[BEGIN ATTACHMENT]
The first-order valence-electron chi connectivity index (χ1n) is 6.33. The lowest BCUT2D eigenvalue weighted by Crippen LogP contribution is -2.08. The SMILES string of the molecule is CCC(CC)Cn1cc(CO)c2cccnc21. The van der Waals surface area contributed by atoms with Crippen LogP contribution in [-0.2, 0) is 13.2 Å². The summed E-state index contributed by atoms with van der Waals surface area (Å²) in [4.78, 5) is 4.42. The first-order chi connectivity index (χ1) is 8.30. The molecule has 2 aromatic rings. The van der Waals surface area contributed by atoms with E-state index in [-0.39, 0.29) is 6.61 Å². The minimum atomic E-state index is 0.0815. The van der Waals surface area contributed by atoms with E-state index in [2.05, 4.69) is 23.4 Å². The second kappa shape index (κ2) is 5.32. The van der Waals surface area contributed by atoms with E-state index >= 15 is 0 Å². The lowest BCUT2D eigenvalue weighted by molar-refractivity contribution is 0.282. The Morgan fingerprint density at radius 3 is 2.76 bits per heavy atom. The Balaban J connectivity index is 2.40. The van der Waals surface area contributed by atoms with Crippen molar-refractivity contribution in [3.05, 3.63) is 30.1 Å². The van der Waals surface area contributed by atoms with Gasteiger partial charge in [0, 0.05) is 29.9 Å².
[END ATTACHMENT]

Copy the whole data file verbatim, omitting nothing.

The first-order valence-electron chi connectivity index (χ1n) is 6.33. The lowest BCUT2D eigenvalue weighted by Crippen LogP contribution is -2.08. The SMILES string of the molecule is CCC(CC)Cn1cc(CO)c2cccnc21. The van der Waals surface area contributed by atoms with Crippen LogP contribution in [-0.2, 0) is 13.2 Å². The summed E-state index contributed by atoms with van der Waals surface area (Å²) in [4.78, 5) is 4.42. The first-order chi connectivity index (χ1) is 8.30. The molecule has 2 aromatic rings. The van der Waals surface area contributed by atoms with E-state index in [-0.39, 0.29) is 6.61 Å². The minimum atomic E-state index is 0.0815. The van der Waals surface area contributed by atoms with E-state index in [2.05, 4.69) is 23.4 Å². The second kappa shape index (κ2) is 5.32. The van der Waals surface area contributed by atoms with E-state index >= 15 is 0 Å². The lowest BCUT2D eigenvalue weighted by molar-refractivity contribution is 0.282. The Morgan fingerprint density at radius 3 is 2.76 bits per heavy atom. The Balaban J connectivity index is 2.40. The van der Waals surface area contributed by atoms with Crippen molar-refractivity contribution in [3.05, 3.63) is 30.1 Å². The van der Waals surface area contributed by atoms with Gasteiger partial charge in [0, 0.05) is 29.9 Å².